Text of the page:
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    Aging-associated inflammation promotes selection for adaptive oncogenic events in B cell progenitors


    Henry, Curtis J. and Casás-Selves, Matias and Kim, Jihye and Zaberezhnyy, Vadym and Aghili, Leila and Daniel, Ashley E. and Jimenez, Linda and Azam, Tania and McNamee, Eóin N. and Clambey, Eric T. and Klawitter, Jelena and Serkova, Natalie J. and Tan, Aik Choon and Dinarello, Charles A. and DeGregori, James (2015) Aging-associated inflammation promotes selection for adaptive oncogenic events in B cell progenitors. Journal of Clinical Investigation, 125 (12). pp. 4666-4680. ISSN 1558-8238

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    Abstract

    The incidence of cancer is higher in the elderly; however, many of the underlying mechanisms for this association remain unexplored. Here, we have shown that B cell progenitors in old mice exhibit marked signaling, gene expression, and metabolic defects. Moreover, B cell progenitors that developed from hematopoietic stem cells (HSCs) transferred from young mice into aged animals exhibited similar fitness defects. We further demonstrated that ectopic expression of the oncogenes BCR-ABL, NRASV12, or Myc restored B cell progenitor fitness, leading to selection for oncogenically initiated cells and leukemogenesis specifically in the context of an aged hematopoietic system. Aging was associated with increased inflammation in the BM microenvironment, and induction of inflammation in young mice phenocopied aging-associated B lymphopoiesis. Conversely, a reduction of inflammation in aged mice via transgenic expression of α-1-antitrypsin or IL-37 preserved the function of B cell progenitors and prevented NRASV12-mediated oncogenesis. We conclude that chronic inflammatory microenvironments in old age lead to reductions in the fitness of B cell progenitor populations. This reduced progenitor pool fitness engenders selection for cells harboring oncogenic mutations, in part due to their ability to correct aging-associated functional defects. Thus, modulation of inflammation — a common feature of aging — has the potential to limit aging-associated oncogenesis.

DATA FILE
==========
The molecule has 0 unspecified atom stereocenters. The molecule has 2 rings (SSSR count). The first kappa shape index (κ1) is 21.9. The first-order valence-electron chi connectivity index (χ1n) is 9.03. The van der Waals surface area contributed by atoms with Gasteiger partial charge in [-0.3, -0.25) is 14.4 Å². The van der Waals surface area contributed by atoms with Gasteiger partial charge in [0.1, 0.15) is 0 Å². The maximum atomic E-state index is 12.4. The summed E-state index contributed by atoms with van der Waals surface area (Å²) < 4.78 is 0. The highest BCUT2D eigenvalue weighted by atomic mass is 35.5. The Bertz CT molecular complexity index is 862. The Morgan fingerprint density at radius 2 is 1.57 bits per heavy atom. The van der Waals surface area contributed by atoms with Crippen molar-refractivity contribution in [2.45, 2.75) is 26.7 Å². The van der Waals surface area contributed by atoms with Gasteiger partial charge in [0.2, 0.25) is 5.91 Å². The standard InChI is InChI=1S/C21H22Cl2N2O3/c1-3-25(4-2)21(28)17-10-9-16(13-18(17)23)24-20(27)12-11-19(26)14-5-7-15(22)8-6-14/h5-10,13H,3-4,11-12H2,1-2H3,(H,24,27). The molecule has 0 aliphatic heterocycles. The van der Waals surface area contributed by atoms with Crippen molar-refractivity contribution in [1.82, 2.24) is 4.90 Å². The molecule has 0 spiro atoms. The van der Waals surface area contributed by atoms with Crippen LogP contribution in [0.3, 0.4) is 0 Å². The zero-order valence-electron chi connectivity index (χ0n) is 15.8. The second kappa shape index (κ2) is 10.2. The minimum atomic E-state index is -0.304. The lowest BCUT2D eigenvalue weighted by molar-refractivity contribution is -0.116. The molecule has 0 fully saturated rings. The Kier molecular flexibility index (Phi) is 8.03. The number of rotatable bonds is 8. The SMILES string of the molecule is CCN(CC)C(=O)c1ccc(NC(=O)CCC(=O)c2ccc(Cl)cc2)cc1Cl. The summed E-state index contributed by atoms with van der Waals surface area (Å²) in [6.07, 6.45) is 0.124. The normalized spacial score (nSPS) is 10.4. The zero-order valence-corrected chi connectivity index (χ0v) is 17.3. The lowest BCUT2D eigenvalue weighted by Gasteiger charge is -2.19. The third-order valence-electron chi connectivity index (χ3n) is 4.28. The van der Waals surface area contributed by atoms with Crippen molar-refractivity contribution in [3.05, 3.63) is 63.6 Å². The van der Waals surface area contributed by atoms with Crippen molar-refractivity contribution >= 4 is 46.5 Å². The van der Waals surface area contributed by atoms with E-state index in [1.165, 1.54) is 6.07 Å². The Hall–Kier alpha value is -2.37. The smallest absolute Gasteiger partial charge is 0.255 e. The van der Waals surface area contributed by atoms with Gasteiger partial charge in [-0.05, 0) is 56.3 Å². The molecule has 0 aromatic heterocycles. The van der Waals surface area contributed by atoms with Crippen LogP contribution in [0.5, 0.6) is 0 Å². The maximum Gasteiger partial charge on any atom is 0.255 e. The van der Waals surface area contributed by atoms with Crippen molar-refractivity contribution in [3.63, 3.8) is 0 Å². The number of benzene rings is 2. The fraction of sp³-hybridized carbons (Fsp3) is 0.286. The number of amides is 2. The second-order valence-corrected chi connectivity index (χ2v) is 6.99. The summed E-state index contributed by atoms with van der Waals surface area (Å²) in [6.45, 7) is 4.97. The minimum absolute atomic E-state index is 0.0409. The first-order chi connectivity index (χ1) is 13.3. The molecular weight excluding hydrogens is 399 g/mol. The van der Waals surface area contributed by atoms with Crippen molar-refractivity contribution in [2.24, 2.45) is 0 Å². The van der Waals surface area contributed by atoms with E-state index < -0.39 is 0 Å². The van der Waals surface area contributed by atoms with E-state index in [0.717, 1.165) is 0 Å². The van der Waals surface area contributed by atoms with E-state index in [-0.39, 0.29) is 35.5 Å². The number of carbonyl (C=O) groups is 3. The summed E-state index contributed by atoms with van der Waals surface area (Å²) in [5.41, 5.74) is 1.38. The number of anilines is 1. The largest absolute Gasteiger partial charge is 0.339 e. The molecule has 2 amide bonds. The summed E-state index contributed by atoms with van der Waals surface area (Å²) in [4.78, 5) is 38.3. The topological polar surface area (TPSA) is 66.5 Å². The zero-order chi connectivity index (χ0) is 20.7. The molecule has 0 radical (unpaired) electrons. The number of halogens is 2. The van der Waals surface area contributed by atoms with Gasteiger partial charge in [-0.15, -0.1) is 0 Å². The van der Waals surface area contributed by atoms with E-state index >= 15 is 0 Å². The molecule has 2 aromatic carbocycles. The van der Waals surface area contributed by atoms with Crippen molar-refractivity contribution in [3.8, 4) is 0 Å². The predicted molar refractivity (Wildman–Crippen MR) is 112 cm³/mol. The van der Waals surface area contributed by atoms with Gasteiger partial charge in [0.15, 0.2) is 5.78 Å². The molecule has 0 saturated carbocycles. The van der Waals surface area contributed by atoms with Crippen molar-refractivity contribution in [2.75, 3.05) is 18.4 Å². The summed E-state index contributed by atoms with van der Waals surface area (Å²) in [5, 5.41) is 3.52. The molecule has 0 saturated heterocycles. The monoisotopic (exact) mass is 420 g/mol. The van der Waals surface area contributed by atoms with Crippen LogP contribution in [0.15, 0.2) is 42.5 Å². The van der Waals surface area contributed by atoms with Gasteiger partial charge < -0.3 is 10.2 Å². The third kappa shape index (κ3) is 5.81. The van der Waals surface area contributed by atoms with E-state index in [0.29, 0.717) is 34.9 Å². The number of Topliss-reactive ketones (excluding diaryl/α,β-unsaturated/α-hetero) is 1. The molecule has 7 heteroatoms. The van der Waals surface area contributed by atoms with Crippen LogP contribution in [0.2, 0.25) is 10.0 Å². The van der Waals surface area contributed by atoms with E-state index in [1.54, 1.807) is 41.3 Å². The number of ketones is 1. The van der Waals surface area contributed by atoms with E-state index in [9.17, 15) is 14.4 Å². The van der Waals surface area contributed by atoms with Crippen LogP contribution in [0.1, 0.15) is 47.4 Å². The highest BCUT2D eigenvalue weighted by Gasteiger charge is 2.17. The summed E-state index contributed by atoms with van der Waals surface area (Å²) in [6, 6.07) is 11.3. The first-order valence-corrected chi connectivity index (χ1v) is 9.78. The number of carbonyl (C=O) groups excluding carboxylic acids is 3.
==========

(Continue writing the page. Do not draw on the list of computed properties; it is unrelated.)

Item Type: Article
    Keywords: Aging-associated inflammation; adaptive oncogenic; events; B cell progenitors;
    Academic Unit: Faculty of Science and Engineering > Biology
    Item ID: 12573
    Identification Number: https://doi.org/10.1172/JCI83024
    Depositing User: Eoin McNamee
    Date Deposited: 20 Mar 2020 11:03
    Journal or Publication Title: Journal of Clinical Investigation
    Publisher: American Society for Clinical Investigation
    Refereed: Yes
    URI:

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